Social media became impossible to ignore while living OCONUS. Everything from spouse club invites to base-wide announcements came through Facebook. Arguably even more useful than either of those was the search function — no idea how to navigate Japanese toll roads? Just a quick keyword search on the spouses’ page, and I was road-trip ready thanks to the thorough instructions in the comments. At the end of the day, I would truly trust a military spouse social network over any search engine to answer any question — we don’t call it “the oracle” for nothing, no matter how eye-roll-inducing some of us think that may be.
I remember one of our former commanding officers once admitting how great base social media groups could be at keeping us in the loop of both official announcements and unofficial intel, and in the same breath beg that we exercise judgment when posting in them. This brings me to the catch: the downside of social media.
This glorious concept that keeps us connected to friends and information has become — in many ways — a replacement for action. Ever stumbled on one of those solid-gold posts that is pure rage writing, peppered with expletives and typos? You just know the person behind it was ablaze with frustration, anger, disgust or all the above.
And then come the comments from the choir.
Some replies are in solidarity, some offer solutions, some are counterarguments, and some are there just for comedic relief or to sell you on a loosely applicable multilevel marketing product. Am I guilty for scrolling through the comments for entertainment? Obviously. But that is often all those posts are good for — entertainment. These types of “noise” posts are rarely the beginning of solutions. In fact, if I had a nickel for every time I’ve seen one of these posts removed when the author’s anger fog lifted … let’s just say I’d have a lot of nickels.
Sometimes, especially in the military community, we can become so overwhelmed with frustration because of the way things are that we just have to do something about it! Believe me, been there. After nearly 15 years of seeing “the way things are” in the Marine Corps, I’ve seen opportunities for upgrades in services here and there, and I know I’m not alone in that.
Sometimes when our reaction is strong enough, we have to act on it — we have to “be the change we want to see” in the military community as the saying goes. But social media has tricked us, rather slyly, into thinking that posting about a grievance is the same as acting to correct it. And so it goes here in 2023: Something made me furious; I posted about it on social media; everyone liked my post and commented with the raised-hands emoji; I got over it; everyone moved on to the next thing; and nothing changed. Then we get to start all over.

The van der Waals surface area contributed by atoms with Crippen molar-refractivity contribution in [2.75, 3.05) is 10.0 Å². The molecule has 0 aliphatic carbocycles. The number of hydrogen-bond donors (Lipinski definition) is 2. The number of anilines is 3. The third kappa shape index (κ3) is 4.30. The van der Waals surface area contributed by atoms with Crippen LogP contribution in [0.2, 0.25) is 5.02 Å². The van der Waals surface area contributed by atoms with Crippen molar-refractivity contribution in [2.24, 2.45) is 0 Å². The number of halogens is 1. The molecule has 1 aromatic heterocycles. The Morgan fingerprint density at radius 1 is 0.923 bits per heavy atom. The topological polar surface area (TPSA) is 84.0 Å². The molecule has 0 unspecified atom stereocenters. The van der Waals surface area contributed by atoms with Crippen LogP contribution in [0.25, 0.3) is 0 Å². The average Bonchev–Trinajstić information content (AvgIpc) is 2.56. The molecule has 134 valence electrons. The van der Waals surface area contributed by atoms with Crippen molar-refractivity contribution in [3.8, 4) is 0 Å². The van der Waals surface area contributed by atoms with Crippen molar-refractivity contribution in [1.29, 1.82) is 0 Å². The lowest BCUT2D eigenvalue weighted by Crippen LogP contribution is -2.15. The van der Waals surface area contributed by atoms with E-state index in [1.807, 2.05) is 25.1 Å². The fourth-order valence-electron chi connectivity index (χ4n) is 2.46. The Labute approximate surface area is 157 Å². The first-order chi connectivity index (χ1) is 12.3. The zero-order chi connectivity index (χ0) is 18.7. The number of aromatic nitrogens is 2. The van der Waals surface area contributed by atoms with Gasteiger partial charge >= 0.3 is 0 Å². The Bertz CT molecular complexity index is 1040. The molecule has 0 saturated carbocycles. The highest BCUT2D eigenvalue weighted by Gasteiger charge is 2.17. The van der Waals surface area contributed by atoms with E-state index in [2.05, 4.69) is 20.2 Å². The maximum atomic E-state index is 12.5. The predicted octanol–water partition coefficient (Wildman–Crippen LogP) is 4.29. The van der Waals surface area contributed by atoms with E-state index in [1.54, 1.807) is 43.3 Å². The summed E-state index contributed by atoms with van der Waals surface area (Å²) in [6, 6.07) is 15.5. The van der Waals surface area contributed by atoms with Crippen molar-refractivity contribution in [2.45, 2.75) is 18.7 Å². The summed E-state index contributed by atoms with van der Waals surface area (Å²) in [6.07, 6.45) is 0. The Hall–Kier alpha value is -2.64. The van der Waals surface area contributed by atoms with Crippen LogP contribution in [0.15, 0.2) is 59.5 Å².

My challenge — to myself and all of you still reading — is to harness that frustration and let it steer you and your peers to positive change. One of my all-time favorite quotes is by Maggie Smith, “Do not stop at the wall looming before you. Make a door. Make a door wide enough not only for you but for others.” I equate a noisy social media rant to stopping at the wall. But, if you want to help yourself, your peers and the folks following you, make a door.
Whatever positive change you are chasing — and I mean anything, military-connected or not, big-military legislation or a localized issue where you’re stationed — it’s important to you and worth your time to address it the right way. So where do you start?
- Sleep on it. Give the initial emotional reaction time to subside. If, in the light of a new day, the problem still exists and you have the energy to react, it’s time to get to work.
- Do your homework. If you’re going to solve a problem, you need to make sure the solution doesn’t already exist. Talk to peers and exhaust any resources that may be in place to see if something just needs to be dusted off, better advertised or revamped. Nothing screams “I poured zero effort into this” like advocating for a resource that already exists.
- Field test your idea. When you find a solution or at least a case for a solution, bounce your idea off a peer audience — one that would benefit from the new service, policy change or other “fix” you’re advocating for. Be open and receptive to constructive criticism, realizing that sometimes the best ideas need to pass a sniff test of their toughest critics.
- Act. Once you’ve worked out the kinks (understanding this could take an afternoon or years depending on the situation), you’re ready to make your case for change. Find the right folks and present your case. Lean on your research, not your opinions, and if at first you don’t succeed —keep trying, be ready to collaborate and take any small wins you can get until you strike an outcome that solves your problem.
It’s important to remember that choosing to act and be a part of the solution is not the easy route. It will require time and energy, and the solution may very well be you stepping up to volunteer to fill a need. The easy out of venting and placing blame behind a computer screen might bring validation in replies, but there is nothing more validating than knowing you were a small part of a change that makes things a little bit better for the rest of us.